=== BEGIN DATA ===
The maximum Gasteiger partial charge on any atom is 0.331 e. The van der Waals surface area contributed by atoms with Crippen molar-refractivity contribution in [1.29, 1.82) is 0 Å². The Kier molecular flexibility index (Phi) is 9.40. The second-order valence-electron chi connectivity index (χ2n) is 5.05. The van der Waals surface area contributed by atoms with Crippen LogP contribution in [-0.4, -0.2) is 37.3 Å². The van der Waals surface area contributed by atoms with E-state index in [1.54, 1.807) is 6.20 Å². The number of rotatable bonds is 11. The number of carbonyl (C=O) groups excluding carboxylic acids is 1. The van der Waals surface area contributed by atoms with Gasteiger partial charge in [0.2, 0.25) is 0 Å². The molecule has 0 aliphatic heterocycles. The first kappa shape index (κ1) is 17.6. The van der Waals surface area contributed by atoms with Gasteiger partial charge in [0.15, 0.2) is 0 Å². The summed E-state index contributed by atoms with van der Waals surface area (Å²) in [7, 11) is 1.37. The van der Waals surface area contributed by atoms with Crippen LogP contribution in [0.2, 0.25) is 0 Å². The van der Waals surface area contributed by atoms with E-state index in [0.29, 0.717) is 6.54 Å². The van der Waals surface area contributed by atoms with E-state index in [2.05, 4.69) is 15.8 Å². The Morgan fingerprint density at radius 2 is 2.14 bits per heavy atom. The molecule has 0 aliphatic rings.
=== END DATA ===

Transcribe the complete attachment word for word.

The maximum Gasteiger partial charge on any atom is 0.331 e. The van der Waals surface area contributed by atoms with Crippen molar-refractivity contribution in [1.29, 1.82) is 0 Å². The Kier molecular flexibility index (Phi) is 9.40. The second-order valence-electron chi connectivity index (χ2n) is 5.05. The van der Waals surface area contributed by atoms with Crippen LogP contribution in [-0.4, -0.2) is 37.3 Å². The van der Waals surface area contributed by atoms with E-state index in [1.54, 1.807) is 6.20 Å². The number of rotatable bonds is 11. The number of carbonyl (C=O) groups excluding carboxylic acids is 1. The van der Waals surface area contributed by atoms with Gasteiger partial charge in [0.2, 0.25) is 0 Å². The molecule has 0 aliphatic heterocycles. The first kappa shape index (κ1) is 17.6. The van der Waals surface area contributed by atoms with Gasteiger partial charge in [0.15, 0.2) is 0 Å². The summed E-state index contributed by atoms with van der Waals surface area (Å²) in [7, 11) is 1.37. The van der Waals surface area contributed by atoms with Crippen LogP contribution in [0.2, 0.25) is 0 Å². The van der Waals surface area contributed by atoms with E-state index in [0.29, 0.717) is 6.54 Å². The van der Waals surface area contributed by atoms with E-state index in [2.05, 4.69) is 15.8 Å². The Morgan fingerprint density at radius 2 is 2.14 bits per heavy atom. The molecule has 0 aliphatic rings.